This is a linkpost for the GWWC blog post When unprecedented times meet unprecedented opportunities.
For many, 2020 has been a challenging year.
The global disruption wrought by the pandemic has caused loneliness, estrangement, and sorrow. We have witnessed death and injustice, poverty and sickness. It is a rare person who has been untouched by tragedy. And yet, while the pandemic has brought some of the world’s suffering into sharper focus, it also reminds us of the tremendous progress we have made.
We are at an unprecedented time in history: We can do something about the abundance of suffering around us.
For most of our story, our ability to eradicate poverty, cure disease, and save lives was devastatingly limited. We were hostages to our environments, our biology, and our traditions. Finally, trusting in our creativity, we began to develop powerful ideas on how to improve life.
We now know of effective methods to prevent malaria, remove parasitic worms, and treat vitamin deficiencies. We have the technology to produce plant-based meat to reduce animal suffering in factory farms. We’ve created democratic institutions to protect the vulnerable and reduce conflict.
Naturally, our progress has not always been smooth and has required the dedication of peoples and cultures worldwide. But our efforts are highlighted in the drastic decrease in global poverty, the breathtaking reduction in child mortality, improvements in education and women’s rights, and decreasing violence — from great power wars to homicides. These are all staggering feats of human ingenuity.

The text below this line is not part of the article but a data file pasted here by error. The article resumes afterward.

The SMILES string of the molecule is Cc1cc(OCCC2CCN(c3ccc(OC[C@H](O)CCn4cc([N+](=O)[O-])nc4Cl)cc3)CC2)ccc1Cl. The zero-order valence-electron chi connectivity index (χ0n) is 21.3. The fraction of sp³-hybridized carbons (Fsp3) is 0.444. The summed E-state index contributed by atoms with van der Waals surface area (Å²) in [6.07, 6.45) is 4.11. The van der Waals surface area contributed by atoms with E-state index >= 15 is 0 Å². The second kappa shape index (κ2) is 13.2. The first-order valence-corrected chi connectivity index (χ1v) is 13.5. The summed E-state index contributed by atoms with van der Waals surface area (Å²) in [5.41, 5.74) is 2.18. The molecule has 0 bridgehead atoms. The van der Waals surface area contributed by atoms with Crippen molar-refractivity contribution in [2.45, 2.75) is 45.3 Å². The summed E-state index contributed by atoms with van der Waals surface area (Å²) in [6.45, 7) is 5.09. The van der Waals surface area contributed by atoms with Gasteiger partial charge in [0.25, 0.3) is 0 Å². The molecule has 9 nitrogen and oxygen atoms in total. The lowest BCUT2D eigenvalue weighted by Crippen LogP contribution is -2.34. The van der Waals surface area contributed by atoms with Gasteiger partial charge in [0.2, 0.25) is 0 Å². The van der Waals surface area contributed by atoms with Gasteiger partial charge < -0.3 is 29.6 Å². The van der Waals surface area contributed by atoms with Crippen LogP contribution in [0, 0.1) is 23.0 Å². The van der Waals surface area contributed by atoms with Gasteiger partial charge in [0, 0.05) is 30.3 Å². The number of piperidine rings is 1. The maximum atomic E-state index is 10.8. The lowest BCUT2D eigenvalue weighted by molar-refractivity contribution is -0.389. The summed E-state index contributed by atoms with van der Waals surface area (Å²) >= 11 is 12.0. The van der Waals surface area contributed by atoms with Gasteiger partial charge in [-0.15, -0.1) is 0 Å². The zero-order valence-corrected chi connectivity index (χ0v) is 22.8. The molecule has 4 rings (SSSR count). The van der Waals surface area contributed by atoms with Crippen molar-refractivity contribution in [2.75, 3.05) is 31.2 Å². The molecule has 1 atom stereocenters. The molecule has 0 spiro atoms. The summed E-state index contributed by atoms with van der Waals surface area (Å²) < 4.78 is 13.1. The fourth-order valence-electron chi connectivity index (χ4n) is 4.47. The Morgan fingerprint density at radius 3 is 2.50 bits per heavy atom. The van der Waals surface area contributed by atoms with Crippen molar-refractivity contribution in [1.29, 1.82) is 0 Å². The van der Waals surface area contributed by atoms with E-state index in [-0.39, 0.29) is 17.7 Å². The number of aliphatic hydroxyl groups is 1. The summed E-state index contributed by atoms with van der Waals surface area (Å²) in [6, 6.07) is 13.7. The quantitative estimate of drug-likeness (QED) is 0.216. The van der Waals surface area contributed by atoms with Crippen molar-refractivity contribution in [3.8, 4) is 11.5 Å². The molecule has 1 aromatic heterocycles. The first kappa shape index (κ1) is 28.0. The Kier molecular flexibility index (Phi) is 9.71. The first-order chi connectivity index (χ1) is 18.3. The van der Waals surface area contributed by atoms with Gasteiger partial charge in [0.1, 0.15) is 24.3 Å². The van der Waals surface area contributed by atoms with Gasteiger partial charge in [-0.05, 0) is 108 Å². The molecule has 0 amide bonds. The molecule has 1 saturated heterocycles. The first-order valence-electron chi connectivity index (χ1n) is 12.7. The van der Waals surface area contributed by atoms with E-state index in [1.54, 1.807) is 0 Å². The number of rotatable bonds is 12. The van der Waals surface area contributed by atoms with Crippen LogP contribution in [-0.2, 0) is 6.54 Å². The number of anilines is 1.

The world is getting better, and with this progress comes an incredible opportunity — an opportunity to do an amount of good heretofore unimaginable. A life can be saved for only a few thousand dollars, and dramatically improved for just a few hundred. By donating to effective charities, we can:
- reduce the needless suffering of animals;
- lift someone out of poverty;
- reduce the risk and impact of pandemics;
- and so much more.
The collective ability to increase flourishing at such scale is new and something to cherish.
Of course, like all our knowledge, our ideas of how to best help the world are flawed. Our reasoning is prone to error, our methods prone to failure. But it is from our mistakes that we learn and improve.
By donating to effective causes, volunteering for effective charities, or dedicating your career to solving our world’s problems, you can help continue the tradition of incremental improvement. You can help to grow our collective knowledge, thereby handing the next generation a slightly better world.
As we reflect on the year, let us remind ourselves of this opportunity before us. While we should not ignore ongoing suffering, nor forget the ones we’ve lost, we can be grateful that there are reliable ways to help and to mitigate similar tragedies in the future. So far this December, over 300 people have pledged to donate a portion of their income to effective charities. Witnessing them take this opportunity is inspiring. Let’s join them and help bring about an increasingly better world.
Finally the horizon seems clear again, even if not bright; finally our ships may set out again … the sea, our sea, lies open again; maybe there has never been such an ‘open sea’.
Thanks to Luke Freeman, Heather Heckman, and Andrew Leeke for suggestions, and to Daniel Hageman for the title.